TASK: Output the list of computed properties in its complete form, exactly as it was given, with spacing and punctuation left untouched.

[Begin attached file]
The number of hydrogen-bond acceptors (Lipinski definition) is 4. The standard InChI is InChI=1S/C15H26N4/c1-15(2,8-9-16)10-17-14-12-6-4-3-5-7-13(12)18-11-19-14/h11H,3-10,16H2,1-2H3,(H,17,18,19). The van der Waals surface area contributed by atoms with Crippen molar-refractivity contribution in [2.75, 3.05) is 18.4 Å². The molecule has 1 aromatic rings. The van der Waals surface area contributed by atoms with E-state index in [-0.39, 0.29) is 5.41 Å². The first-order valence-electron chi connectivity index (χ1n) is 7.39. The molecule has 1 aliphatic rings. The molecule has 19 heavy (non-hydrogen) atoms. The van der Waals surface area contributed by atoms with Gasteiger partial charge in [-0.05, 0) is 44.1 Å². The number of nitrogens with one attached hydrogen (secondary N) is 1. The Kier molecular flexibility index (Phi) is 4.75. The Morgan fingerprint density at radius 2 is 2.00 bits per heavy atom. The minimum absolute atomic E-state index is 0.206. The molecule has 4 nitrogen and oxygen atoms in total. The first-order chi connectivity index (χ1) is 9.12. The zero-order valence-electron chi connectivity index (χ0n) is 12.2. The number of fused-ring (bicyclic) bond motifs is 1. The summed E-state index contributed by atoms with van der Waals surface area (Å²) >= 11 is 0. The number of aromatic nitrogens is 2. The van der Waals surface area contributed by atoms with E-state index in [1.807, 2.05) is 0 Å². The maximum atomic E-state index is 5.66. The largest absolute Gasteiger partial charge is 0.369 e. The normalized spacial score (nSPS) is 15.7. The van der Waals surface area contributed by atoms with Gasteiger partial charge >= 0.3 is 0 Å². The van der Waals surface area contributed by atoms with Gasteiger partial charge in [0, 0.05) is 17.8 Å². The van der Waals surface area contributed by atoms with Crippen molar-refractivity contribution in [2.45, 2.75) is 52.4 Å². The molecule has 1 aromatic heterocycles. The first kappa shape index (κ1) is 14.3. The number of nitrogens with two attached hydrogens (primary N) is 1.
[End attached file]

The number of hydrogen-bond acceptors (Lipinski definition) is 4. The standard InChI is InChI=1S/C15H26N4/c1-15(2,8-9-16)10-17-14-12-6-4-3-5-7-13(12)18-11-19-14/h11H,3-10,16H2,1-2H3,(H,17,18,19). The van der Waals surface area contributed by atoms with Crippen molar-refractivity contribution in [2.75, 3.05) is 18.4 Å². The molecule has 1 aromatic rings. The van der Waals surface area contributed by atoms with E-state index in [-0.39, 0.29) is 5.41 Å². The first-order valence-electron chi connectivity index (χ1n) is 7.39. The molecule has 1 aliphatic rings. The molecule has 19 heavy (non-hydrogen) atoms. The van der Waals surface area contributed by atoms with Gasteiger partial charge in [-0.05, 0) is 44.1 Å². The number of nitrogens with one attached hydrogen (secondary N) is 1. The Kier molecular flexibility index (Phi) is 4.75. The Morgan fingerprint density at radius 2 is 2.00 bits per heavy atom. The minimum absolute atomic E-state index is 0.206. The molecule has 4 nitrogen and oxygen atoms in total. The first-order chi connectivity index (χ1) is 9.12. The zero-order valence-electron chi connectivity index (χ0n) is 12.2. The number of fused-ring (bicyclic) bond motifs is 1. The summed E-state index contributed by atoms with van der Waals surface area (Å²) >= 11 is 0. The number of aromatic nitrogens is 2. The van der Waals surface area contributed by atoms with E-state index in [1.807, 2.05) is 0 Å². The maximum atomic E-state index is 5.66. The largest absolute Gasteiger partial charge is 0.369 e. The normalized spacial score (nSPS) is 15.7. The van der Waals surface area contributed by atoms with Gasteiger partial charge >= 0.3 is 0 Å². The van der Waals surface area contributed by atoms with Gasteiger partial charge in [0, 0.05) is 17.8 Å². The van der Waals surface area contributed by atoms with Crippen molar-refractivity contribution in [2.45, 2.75) is 52.4 Å². The molecule has 1 aromatic heterocycles. The first kappa shape index (κ1) is 14.3. The number of nitrogens with two attached hydrogens (primary N) is 1.